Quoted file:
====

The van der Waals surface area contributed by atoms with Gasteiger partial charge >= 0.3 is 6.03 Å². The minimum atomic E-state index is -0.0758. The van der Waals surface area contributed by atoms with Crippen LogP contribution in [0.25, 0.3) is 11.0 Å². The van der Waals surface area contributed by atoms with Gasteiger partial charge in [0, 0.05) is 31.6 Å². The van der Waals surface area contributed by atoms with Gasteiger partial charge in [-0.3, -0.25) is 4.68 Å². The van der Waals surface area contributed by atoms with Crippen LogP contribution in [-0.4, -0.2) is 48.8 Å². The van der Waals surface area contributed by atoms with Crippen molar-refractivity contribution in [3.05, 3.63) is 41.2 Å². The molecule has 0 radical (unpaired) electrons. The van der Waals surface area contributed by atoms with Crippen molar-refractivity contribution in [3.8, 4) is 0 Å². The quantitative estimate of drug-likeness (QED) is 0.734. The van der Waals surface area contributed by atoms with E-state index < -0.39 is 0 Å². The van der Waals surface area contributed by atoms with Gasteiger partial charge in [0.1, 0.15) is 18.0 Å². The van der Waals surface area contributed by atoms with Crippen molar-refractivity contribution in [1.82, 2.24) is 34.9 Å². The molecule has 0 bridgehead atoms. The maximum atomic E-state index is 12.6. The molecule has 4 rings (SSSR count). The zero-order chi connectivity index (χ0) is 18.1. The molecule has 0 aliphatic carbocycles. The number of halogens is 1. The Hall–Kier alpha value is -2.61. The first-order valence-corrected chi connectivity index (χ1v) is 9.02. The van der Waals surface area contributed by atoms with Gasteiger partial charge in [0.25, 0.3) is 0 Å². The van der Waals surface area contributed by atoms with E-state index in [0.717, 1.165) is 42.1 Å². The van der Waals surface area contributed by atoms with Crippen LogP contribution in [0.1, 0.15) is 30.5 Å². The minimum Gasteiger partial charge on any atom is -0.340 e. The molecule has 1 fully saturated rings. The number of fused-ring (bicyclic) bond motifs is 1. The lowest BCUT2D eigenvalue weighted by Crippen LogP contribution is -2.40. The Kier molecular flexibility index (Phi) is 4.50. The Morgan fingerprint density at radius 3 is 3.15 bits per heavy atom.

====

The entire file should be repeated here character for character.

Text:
The van der Waals surface area contributed by atoms with Gasteiger partial charge >= 0.3 is 6.03 Å². The minimum atomic E-state index is -0.0758. The van der Waals surface area contributed by atoms with Crippen LogP contribution in [0.25, 0.3) is 11.0 Å². The van der Waals surface area contributed by atoms with Gasteiger partial charge in [0, 0.05) is 31.6 Å². The van der Waals surface area contributed by atoms with Gasteiger partial charge in [-0.3, -0.25) is 4.68 Å². The van der Waals surface area contributed by atoms with Crippen LogP contribution in [-0.4, -0.2) is 48.8 Å². The van der Waals surface area contributed by atoms with Crippen molar-refractivity contribution in [3.05, 3.63) is 41.2 Å². The molecule has 0 radical (unpaired) electrons. The van der Waals surface area contributed by atoms with Crippen molar-refractivity contribution in [3.8, 4) is 0 Å². The quantitative estimate of drug-likeness (QED) is 0.734. The van der Waals surface area contributed by atoms with E-state index < -0.39 is 0 Å². The van der Waals surface area contributed by atoms with Gasteiger partial charge in [0.1, 0.15) is 18.0 Å². The van der Waals surface area contributed by atoms with Crippen molar-refractivity contribution in [1.82, 2.24) is 34.9 Å². The molecule has 0 bridgehead atoms. The maximum atomic E-state index is 12.6. The molecule has 4 rings (SSSR count). The zero-order chi connectivity index (χ0) is 18.1. The molecule has 0 aliphatic carbocycles. The number of halogens is 1. The Hall–Kier alpha value is -2.61. The first-order valence-corrected chi connectivity index (χ1v) is 9.02. The van der Waals surface area contributed by atoms with Gasteiger partial charge in [0.25, 0.3) is 0 Å². The van der Waals surface area contributed by atoms with E-state index in [0.717, 1.165) is 42.1 Å². The van der Waals surface area contributed by atoms with Crippen LogP contribution in [0.1, 0.15) is 30.5 Å². The minimum Gasteiger partial charge on any atom is -0.340 e. The molecule has 1 fully saturated rings. The number of fused-ring (bicyclic) bond motifs is 1. The lowest BCUT2D eigenvalue weighted by Crippen LogP contribution is -2.40. The Kier molecular flexibility index (Phi) is 4.50. The Morgan fingerprint density at radius 3 is 3.15 bits per heavy atom.